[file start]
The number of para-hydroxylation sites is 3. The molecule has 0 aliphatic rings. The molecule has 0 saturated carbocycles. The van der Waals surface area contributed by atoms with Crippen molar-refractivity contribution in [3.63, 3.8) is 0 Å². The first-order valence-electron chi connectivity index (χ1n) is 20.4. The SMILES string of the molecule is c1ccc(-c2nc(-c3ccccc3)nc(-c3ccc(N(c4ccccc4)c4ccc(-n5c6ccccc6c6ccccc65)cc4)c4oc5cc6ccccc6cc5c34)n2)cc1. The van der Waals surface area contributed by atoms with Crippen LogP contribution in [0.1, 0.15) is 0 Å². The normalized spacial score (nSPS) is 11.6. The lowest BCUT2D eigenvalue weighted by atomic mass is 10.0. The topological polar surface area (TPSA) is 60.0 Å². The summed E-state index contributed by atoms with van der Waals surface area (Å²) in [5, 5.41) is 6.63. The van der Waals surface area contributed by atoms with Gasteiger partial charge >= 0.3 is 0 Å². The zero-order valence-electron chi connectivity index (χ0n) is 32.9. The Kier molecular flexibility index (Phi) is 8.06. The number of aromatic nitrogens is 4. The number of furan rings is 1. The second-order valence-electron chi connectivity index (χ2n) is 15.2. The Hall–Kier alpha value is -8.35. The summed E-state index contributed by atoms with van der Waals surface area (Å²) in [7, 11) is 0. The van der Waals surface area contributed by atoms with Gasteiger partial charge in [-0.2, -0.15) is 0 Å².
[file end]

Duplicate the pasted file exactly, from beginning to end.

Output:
The number of para-hydroxylation sites is 3. The molecule has 0 aliphatic rings. The molecule has 0 saturated carbocycles. The van der Waals surface area contributed by atoms with Crippen molar-refractivity contribution in [3.63, 3.8) is 0 Å². The first-order valence-electron chi connectivity index (χ1n) is 20.4. The SMILES string of the molecule is c1ccc(-c2nc(-c3ccccc3)nc(-c3ccc(N(c4ccccc4)c4ccc(-n5c6ccccc6c6ccccc65)cc4)c4oc5cc6ccccc6cc5c34)n2)cc1. The van der Waals surface area contributed by atoms with Crippen LogP contribution in [0.1, 0.15) is 0 Å². The normalized spacial score (nSPS) is 11.6. The lowest BCUT2D eigenvalue weighted by atomic mass is 10.0. The topological polar surface area (TPSA) is 60.0 Å². The summed E-state index contributed by atoms with van der Waals surface area (Å²) in [5, 5.41) is 6.63. The van der Waals surface area contributed by atoms with Gasteiger partial charge >= 0.3 is 0 Å². The zero-order valence-electron chi connectivity index (χ0n) is 32.9. The Kier molecular flexibility index (Phi) is 8.06. The number of aromatic nitrogens is 4. The number of furan rings is 1. The second-order valence-electron chi connectivity index (χ2n) is 15.2. The Hall–Kier alpha value is -8.35. The summed E-state index contributed by atoms with van der Waals surface area (Å²) in [7, 11) is 0. The van der Waals surface area contributed by atoms with Gasteiger partial charge in [-0.2, -0.15) is 0 Å².